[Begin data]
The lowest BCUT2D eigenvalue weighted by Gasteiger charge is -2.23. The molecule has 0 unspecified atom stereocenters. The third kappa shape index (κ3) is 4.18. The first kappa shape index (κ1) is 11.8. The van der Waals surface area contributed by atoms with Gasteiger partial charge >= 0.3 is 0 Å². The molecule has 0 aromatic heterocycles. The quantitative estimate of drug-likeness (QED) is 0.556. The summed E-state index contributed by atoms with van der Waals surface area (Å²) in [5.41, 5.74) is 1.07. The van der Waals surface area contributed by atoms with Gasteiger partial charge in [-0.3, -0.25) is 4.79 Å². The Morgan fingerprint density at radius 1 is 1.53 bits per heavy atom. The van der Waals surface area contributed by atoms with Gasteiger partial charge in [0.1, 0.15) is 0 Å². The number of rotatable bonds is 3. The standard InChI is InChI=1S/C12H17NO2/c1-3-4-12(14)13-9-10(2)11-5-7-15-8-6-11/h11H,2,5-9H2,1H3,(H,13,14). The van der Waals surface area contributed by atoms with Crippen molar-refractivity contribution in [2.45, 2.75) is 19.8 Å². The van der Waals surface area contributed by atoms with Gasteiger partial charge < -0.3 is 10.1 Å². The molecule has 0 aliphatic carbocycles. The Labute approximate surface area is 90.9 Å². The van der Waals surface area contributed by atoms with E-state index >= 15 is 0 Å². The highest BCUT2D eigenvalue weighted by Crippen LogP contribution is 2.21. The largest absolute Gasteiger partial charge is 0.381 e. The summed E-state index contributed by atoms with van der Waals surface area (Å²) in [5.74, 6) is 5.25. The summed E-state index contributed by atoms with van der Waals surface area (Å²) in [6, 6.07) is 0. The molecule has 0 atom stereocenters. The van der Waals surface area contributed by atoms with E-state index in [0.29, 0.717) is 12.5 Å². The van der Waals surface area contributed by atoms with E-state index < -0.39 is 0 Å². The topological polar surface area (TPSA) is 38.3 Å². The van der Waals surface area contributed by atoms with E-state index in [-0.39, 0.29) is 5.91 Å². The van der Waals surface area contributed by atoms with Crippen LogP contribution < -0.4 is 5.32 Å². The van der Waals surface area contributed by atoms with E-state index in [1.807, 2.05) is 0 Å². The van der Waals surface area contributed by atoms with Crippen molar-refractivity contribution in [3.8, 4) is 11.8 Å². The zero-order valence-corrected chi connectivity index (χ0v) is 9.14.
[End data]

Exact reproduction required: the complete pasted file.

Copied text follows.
The lowest BCUT2D eigenvalue weighted by Gasteiger charge is -2.23. The molecule has 0 unspecified atom stereocenters. The third kappa shape index (κ3) is 4.18. The first kappa shape index (κ1) is 11.8. The van der Waals surface area contributed by atoms with Gasteiger partial charge >= 0.3 is 0 Å². The molecule has 0 aromatic heterocycles. The quantitative estimate of drug-likeness (QED) is 0.556. The summed E-state index contributed by atoms with van der Waals surface area (Å²) in [5.41, 5.74) is 1.07. The van der Waals surface area contributed by atoms with Gasteiger partial charge in [-0.3, -0.25) is 4.79 Å². The Morgan fingerprint density at radius 1 is 1.53 bits per heavy atom. The van der Waals surface area contributed by atoms with Gasteiger partial charge in [0.1, 0.15) is 0 Å². The number of rotatable bonds is 3. The standard InChI is InChI=1S/C12H17NO2/c1-3-4-12(14)13-9-10(2)11-5-7-15-8-6-11/h11H,2,5-9H2,1H3,(H,13,14). The van der Waals surface area contributed by atoms with Crippen molar-refractivity contribution in [2.45, 2.75) is 19.8 Å². The van der Waals surface area contributed by atoms with Gasteiger partial charge < -0.3 is 10.1 Å². The molecule has 0 aliphatic carbocycles. The Labute approximate surface area is 90.9 Å². The van der Waals surface area contributed by atoms with E-state index >= 15 is 0 Å². The highest BCUT2D eigenvalue weighted by Crippen LogP contribution is 2.21. The largest absolute Gasteiger partial charge is 0.381 e. The summed E-state index contributed by atoms with van der Waals surface area (Å²) in [5.74, 6) is 5.25. The summed E-state index contributed by atoms with van der Waals surface area (Å²) in [6, 6.07) is 0. The molecule has 0 atom stereocenters. The van der Waals surface area contributed by atoms with E-state index in [0.29, 0.717) is 12.5 Å². The van der Waals surface area contributed by atoms with E-state index < -0.39 is 0 Å². The topological polar surface area (TPSA) is 38.3 Å². The van der Waals surface area contributed by atoms with E-state index in [-0.39, 0.29) is 5.91 Å². The van der Waals surface area contributed by atoms with Crippen LogP contribution < -0.4 is 5.32 Å². The van der Waals surface area contributed by atoms with E-state index in [1.807, 2.05) is 0 Å². The van der Waals surface area contributed by atoms with Crippen molar-refractivity contribution in [3.8, 4) is 11.8 Å². The zero-order valence-corrected chi connectivity index (χ0v) is 9.14.